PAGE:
Join the Unexplained Mysteries community today! It's free and setting up an account only takes a moment.
- Sign In or Create Account -
Sign in to follow this  
Followers 1
questionmark

McCain falters in "safe" N. Carolina

5 posts in this topic

October 18, 2008

John McCain's numbers head south even in once-solid Tar Heel state

Martin Fletcher in Burlington and Tim Reid in Roanoke

If there was any doubt just how imperilled John McCain and the Republicans have become in two once-solid Southern bastions, then rallies in North Carolina and Virginia could not have made clearer the scale of the Grand Old Party’s retreat.

In Burlington, North Carolina, a state that has not been won by a Democratic presidential candidate since Jimmy Carter in 1976, a Sarah Palin event delivered humiliation for Elizabeth Dole, who is struggling to hold on to her Senate seat, which has been Republican for 35 years.

A former aide to Presidents Johnson and Nixon, Cabinet Secretary in the Reagan and George H. W. Bush administrations, Red Cross chief, presidential candidate and perennial fixture in the list of the ten most admired women in the US, the 72-year-old senator for North Carolina was reduced to the role of warm-up act for the newest woman star of her party. The right-wing political novice from Alaska is running an insurgent’s campaign against a Washington establishment of which Mrs Dole and her husband Bob are pillars.

Yet Mrs Dole, whose husband lost his White House bid in 1996 to Bill Clinton, had little choice but to piggy-back on the celebrity of Mrs Palin. Despite the huge advantages of incumbency, she is struggling to hold a Senate seat that she won easily in 2002. Were she to lose – she trails her Democratic challenger Kay Hagan by about three points in the polls – it would be a stunning defeat.

Her struggles point to the problems that Mr McCain is having to hold on to this once reliably Republican Southern stronghold that President Bush won by 12 points in 2004. He is in a statistical tie here with Mr Obama, and victory for the Democrat in the Tar Heel State would signal a national landslide.

Mrs Dole reminded the 5,000 Republican faithful who gathered in the baseball field of Elon University that she had broken glass ceilings too. She dutifully praised Mrs Palin – “a marvellous vice-president . . . a brilliant choice” – but left before the running-mate of John McCain arrived. Mrs Palin mentioned Mrs Dole not once.

Meanwhile, hours later in Roanoke, southern Virginia – the gateway to the Appalachian Mountains – thousands of people queued to see Mr Obama. It was an astonishing sight in a state that has not voted for a Democratic presidential nominee since Lyndon Johnson in 1964, but where Mr Obama now leads by at least five points.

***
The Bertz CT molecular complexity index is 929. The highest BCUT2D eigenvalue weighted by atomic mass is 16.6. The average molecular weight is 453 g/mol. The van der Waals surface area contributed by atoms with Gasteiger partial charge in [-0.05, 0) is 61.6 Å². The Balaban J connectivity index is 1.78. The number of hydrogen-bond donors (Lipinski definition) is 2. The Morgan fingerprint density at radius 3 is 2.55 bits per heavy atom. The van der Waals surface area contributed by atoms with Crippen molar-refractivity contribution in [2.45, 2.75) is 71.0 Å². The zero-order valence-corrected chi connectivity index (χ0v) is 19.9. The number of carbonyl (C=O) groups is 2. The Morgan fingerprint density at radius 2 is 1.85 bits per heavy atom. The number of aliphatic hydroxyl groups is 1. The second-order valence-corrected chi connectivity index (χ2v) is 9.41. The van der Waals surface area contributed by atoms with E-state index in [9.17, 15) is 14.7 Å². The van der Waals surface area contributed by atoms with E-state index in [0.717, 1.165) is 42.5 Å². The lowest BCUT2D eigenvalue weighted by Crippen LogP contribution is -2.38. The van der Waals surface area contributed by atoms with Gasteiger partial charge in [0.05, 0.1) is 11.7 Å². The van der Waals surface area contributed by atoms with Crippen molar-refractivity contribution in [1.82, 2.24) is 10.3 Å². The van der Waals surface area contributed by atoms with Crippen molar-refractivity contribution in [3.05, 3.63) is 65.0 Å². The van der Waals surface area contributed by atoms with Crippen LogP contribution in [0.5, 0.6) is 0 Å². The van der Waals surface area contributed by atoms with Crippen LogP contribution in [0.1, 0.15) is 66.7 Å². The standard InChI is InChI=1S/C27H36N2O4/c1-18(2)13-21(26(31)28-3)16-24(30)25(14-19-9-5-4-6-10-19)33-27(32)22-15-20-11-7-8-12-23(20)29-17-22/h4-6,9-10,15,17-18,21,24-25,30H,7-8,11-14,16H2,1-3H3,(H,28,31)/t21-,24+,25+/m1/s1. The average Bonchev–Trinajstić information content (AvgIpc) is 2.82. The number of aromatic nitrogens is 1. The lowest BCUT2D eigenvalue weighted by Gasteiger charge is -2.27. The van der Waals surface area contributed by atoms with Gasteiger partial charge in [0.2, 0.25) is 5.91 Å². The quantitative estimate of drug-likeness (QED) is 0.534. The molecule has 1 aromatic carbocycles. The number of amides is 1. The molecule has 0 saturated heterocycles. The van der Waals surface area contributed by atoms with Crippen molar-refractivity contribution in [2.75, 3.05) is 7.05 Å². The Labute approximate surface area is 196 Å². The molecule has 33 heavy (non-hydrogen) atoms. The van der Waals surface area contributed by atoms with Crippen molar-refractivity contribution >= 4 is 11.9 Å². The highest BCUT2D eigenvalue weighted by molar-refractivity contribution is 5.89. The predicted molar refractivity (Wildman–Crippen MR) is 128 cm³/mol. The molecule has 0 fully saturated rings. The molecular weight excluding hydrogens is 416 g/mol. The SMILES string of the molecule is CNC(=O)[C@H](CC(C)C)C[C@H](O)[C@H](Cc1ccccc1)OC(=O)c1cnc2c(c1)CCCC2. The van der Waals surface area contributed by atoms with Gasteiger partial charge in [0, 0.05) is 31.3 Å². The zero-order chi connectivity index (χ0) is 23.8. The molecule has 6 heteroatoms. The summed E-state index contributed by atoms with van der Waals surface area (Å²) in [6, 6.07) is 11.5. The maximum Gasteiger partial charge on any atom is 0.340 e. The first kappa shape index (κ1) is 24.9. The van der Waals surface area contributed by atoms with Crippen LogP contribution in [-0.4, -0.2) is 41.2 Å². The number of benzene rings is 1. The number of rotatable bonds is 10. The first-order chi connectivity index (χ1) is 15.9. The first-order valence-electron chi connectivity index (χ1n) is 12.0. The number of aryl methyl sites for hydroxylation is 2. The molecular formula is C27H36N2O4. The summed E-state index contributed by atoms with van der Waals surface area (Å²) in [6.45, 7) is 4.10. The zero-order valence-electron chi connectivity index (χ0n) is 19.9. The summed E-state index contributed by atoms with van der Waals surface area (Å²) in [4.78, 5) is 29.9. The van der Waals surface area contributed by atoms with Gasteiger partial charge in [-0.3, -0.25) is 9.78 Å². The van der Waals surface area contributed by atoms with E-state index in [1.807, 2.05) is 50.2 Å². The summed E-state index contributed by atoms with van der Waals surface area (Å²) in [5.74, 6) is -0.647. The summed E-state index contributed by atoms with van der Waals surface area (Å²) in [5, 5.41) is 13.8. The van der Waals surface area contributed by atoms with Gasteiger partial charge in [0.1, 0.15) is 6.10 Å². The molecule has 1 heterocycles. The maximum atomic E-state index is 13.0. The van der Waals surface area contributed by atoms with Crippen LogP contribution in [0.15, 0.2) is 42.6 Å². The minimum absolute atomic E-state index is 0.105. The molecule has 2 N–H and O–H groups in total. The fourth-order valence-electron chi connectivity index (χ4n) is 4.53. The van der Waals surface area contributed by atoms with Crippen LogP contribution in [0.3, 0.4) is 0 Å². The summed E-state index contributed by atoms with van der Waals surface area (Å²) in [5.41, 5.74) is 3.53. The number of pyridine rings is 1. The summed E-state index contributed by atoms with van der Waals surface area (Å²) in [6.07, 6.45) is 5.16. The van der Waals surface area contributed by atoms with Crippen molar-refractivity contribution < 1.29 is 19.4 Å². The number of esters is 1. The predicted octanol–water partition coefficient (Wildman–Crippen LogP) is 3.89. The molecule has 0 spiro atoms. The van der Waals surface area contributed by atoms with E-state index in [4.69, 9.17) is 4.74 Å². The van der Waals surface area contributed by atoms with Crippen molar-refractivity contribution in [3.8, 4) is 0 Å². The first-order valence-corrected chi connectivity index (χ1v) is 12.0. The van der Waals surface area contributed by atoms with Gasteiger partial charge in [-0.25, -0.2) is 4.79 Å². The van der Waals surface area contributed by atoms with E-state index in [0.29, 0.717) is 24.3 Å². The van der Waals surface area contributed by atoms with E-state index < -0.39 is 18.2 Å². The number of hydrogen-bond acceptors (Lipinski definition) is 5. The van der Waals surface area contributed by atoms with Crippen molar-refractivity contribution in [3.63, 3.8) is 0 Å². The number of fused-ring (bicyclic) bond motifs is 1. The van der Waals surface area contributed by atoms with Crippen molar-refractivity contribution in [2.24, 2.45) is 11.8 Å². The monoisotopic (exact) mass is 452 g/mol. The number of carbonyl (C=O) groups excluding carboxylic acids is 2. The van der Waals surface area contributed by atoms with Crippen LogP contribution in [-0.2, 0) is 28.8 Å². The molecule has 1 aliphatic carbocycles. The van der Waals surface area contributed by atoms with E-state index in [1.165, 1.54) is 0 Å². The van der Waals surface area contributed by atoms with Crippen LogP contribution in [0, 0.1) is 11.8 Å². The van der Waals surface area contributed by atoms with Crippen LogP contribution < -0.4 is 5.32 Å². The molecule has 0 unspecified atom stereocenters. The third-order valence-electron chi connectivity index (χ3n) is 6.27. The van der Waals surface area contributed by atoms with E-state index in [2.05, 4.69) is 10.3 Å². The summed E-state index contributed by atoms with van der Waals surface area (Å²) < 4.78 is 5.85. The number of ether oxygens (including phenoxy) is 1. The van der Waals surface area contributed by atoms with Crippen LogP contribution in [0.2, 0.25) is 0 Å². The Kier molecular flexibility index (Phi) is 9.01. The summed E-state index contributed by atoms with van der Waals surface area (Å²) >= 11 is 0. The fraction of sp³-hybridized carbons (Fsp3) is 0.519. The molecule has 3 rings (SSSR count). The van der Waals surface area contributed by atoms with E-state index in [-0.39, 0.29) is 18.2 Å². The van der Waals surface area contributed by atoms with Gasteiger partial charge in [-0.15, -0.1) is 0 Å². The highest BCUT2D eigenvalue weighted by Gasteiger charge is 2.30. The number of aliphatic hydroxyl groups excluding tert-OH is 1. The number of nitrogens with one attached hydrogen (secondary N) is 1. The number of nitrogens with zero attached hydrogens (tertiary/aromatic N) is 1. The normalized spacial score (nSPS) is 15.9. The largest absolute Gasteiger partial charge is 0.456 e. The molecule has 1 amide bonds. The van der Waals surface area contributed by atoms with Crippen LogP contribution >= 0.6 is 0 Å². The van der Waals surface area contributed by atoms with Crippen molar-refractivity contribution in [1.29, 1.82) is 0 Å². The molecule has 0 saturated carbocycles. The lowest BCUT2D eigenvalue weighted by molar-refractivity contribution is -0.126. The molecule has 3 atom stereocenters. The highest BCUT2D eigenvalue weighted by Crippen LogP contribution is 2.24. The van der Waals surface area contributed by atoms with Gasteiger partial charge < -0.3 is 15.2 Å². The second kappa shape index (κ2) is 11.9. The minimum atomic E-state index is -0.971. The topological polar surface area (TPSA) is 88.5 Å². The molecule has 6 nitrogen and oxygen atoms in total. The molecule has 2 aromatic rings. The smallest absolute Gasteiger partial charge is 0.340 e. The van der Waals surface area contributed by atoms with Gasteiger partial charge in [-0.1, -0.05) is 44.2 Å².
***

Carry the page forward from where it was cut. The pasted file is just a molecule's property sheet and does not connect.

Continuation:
“I like his intellect, his youth. He has a vision. McCain is old, and has old ideas,” said Tom Morris, 59, a retired Marine whose son served in Iraq with the US Army.

Full story, source: The Times

Share this post


Link to post
Share on other sites
 

The republicans would not be having these problems had they reigned in Bush and Cheney. The new voting generation is largely democratic, having been turned off by Bush, and dont seem to fall for the smear campaigns as well as older generations did. IMO.

Share this post


Link to post
Share on other sites
The new voting generation is largely democratic.....................

As has always been the case, at least since the early Sixties.

Share this post


Link to post
Share on other sites
The republicans would not be having these problems had they reigned in Bush and Cheney. The new voting generation is largely democratic, having been turned off by Bush, and dont seem to fall for the smear campaigns as well as older generations did. IMO.

I agree! Dick and W have crippled this country IMO. I truly don't think neither of these rubes can show their face in an "actual public setting" without be rediculed, and I'm being kind. I'm not part of the "new voting generation", I'm a former GOPer that is sick and tired of being sick and tired.

Share this post


Link to post
Share on other sites

What happened to all those liberals that LOVED McCain, and all those conservatives that thought he was too liberal???

And, are all those conservatives that thought he was too liberal now going for someone even more liberal - Obama?

The polls don't make sense, unless things have really changed that much.

I don't think McCain is liberal, I am just repeating things I heard before he was the nominee for the Republican party.

Share this post


Link to post
Share on other sites

Create an account or sign in to comment

You need to be a member in order to leave a comment

Create an account

Sign up for a new account in our community. It's easy!


Register a new account

Sign in

Already have an account? Sign in here.


Sign In Now
Sign in to follow this  
Followers 1

  • Recently Browsing   0 members

    No registered users viewing this page.